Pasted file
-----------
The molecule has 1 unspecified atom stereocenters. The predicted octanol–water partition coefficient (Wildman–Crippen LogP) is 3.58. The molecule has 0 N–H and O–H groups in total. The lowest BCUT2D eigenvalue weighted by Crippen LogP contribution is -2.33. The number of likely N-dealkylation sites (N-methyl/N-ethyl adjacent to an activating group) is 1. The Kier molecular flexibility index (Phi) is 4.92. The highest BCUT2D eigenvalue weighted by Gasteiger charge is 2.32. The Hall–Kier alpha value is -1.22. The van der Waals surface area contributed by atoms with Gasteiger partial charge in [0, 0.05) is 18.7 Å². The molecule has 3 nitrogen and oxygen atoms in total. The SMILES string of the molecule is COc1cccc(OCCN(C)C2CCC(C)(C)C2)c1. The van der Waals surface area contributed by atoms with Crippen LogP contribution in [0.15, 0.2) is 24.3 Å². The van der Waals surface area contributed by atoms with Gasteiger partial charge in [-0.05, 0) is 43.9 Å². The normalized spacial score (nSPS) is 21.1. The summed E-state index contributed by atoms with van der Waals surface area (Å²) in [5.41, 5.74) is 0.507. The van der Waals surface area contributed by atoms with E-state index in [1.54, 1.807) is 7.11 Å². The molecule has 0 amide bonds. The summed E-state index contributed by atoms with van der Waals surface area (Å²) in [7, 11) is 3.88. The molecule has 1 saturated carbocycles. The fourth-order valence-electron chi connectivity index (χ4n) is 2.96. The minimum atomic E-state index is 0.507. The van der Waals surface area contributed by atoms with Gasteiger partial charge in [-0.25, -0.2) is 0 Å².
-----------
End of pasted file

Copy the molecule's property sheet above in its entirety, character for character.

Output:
The molecule has 1 unspecified atom stereocenters. The predicted octanol–water partition coefficient (Wildman–Crippen LogP) is 3.58. The molecule has 0 N–H and O–H groups in total. The lowest BCUT2D eigenvalue weighted by Crippen LogP contribution is -2.33. The number of likely N-dealkylation sites (N-methyl/N-ethyl adjacent to an activating group) is 1. The Kier molecular flexibility index (Phi) is 4.92. The highest BCUT2D eigenvalue weighted by Gasteiger charge is 2.32. The Hall–Kier alpha value is -1.22. The van der Waals surface area contributed by atoms with Gasteiger partial charge in [0, 0.05) is 18.7 Å². The molecule has 3 nitrogen and oxygen atoms in total. The SMILES string of the molecule is COc1cccc(OCCN(C)C2CCC(C)(C)C2)c1. The van der Waals surface area contributed by atoms with Crippen LogP contribution in [0.15, 0.2) is 24.3 Å². The van der Waals surface area contributed by atoms with Gasteiger partial charge in [-0.05, 0) is 43.9 Å². The normalized spacial score (nSPS) is 21.1. The summed E-state index contributed by atoms with van der Waals surface area (Å²) in [5.41, 5.74) is 0.507. The van der Waals surface area contributed by atoms with E-state index in [1.54, 1.807) is 7.11 Å². The molecule has 0 amide bonds. The summed E-state index contributed by atoms with van der Waals surface area (Å²) in [7, 11) is 3.88. The molecule has 1 saturated carbocycles. The fourth-order valence-electron chi connectivity index (χ4n) is 2.96. The minimum atomic E-state index is 0.507. The van der Waals surface area contributed by atoms with Gasteiger partial charge in [-0.25, -0.2) is 0 Å².